• Relative Entropy (Part 1): how various structures important in probability theory arise naturally when you do linear algebra using only the nonnegative real numbers.

• Relative Entropy (Part 2): a category related to statistical inference, and how relative entropy defines a functor on this category.

But then Tobias Fritz noticed a big problem.

]]>So what’s really really going on is that is the rig of truth values under the operations OR and AND. This makes sense, since probability theory is generalized logic.

]]>You probably know this, but I should point out: if you think of as the rig that governs probability theory, then its quotient is the rig that governs possibility theory.

Numbers in are relative probabilities. In , 0 means ‘impossible’ and 1 means ‘possible’. So, the quotient map sends nonzero probabilities to ‘possible’, and zero probability to ‘impossible’.

]]>Sorry, I should have explained that the homomorphism is the map which sends to and every positive number to .

]]>Actually what’s really going on here is that is the Boolean semiring (rig) with , which comes with a rig homomorphism . This is how the Boolean rig becomes a -module.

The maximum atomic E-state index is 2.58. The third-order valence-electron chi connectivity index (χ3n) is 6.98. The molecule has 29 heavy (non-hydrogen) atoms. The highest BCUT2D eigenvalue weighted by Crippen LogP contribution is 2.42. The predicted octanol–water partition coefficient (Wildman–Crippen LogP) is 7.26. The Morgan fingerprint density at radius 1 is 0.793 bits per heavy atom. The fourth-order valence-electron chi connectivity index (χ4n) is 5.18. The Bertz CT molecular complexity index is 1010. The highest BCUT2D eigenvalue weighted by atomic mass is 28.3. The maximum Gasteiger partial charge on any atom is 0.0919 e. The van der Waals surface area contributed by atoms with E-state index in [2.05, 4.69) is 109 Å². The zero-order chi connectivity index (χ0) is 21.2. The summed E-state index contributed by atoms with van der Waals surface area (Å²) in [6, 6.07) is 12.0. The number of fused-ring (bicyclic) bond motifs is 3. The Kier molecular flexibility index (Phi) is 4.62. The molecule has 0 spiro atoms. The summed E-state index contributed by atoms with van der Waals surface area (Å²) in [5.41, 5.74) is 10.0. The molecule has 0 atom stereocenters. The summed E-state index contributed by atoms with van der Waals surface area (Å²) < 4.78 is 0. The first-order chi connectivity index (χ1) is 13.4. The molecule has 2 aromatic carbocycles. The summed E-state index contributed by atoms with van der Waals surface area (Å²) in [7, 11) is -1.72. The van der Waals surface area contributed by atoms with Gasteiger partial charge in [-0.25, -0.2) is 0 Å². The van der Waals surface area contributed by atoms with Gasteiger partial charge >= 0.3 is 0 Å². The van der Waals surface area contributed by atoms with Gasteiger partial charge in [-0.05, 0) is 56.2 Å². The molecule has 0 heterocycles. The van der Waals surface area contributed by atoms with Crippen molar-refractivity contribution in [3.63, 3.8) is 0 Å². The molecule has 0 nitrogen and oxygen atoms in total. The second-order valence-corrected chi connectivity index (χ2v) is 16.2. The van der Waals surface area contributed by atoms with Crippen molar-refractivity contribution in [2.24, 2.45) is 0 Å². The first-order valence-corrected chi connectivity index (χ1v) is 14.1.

More generally, the -modules are precisely the join-semilattices, hence all these become -modules via the above homomorphism.

(Writing for the Boolean rig may be a bit misleading, since the addition is not the usual one!)

]]>Hey, you’re right! I didn’t think of that because I wasn’t sure if the real line would be finitely generated, but of course it is! It’s generated by 1 and -1. And that’s how I thought of my example: two generators such that the sum is zero.

Your second example is more interesting, though, because who ever thinks of as a -module?

]]>Hey—great to see you here, John! This example

is confusing to me. Is that quotient a quotient of sets, or of -modules? Since you’re trying to create a -module I’ll assume the latter.

If so, you’re taking viewed as a free -module with two generators, and you’re creating a quotient -module in which all elements of the form are set equal to zero.

But doing that forces

That is, all elements along diagonal lines get identified. So, every element becomes equivalent to one of the form or one of the form . And

so every element has a negative. Now I’m thinking Tobias was right and your gadget is isomorphic to as a -module. Let me just check that addition works correctly: I want plus to equal if is bigger, and if is bigger. I’ll just do the first case:

Yup! So, you’ve got a topological 1-dimensional module that requires two generators, and it’s isomorphic to

Nice.

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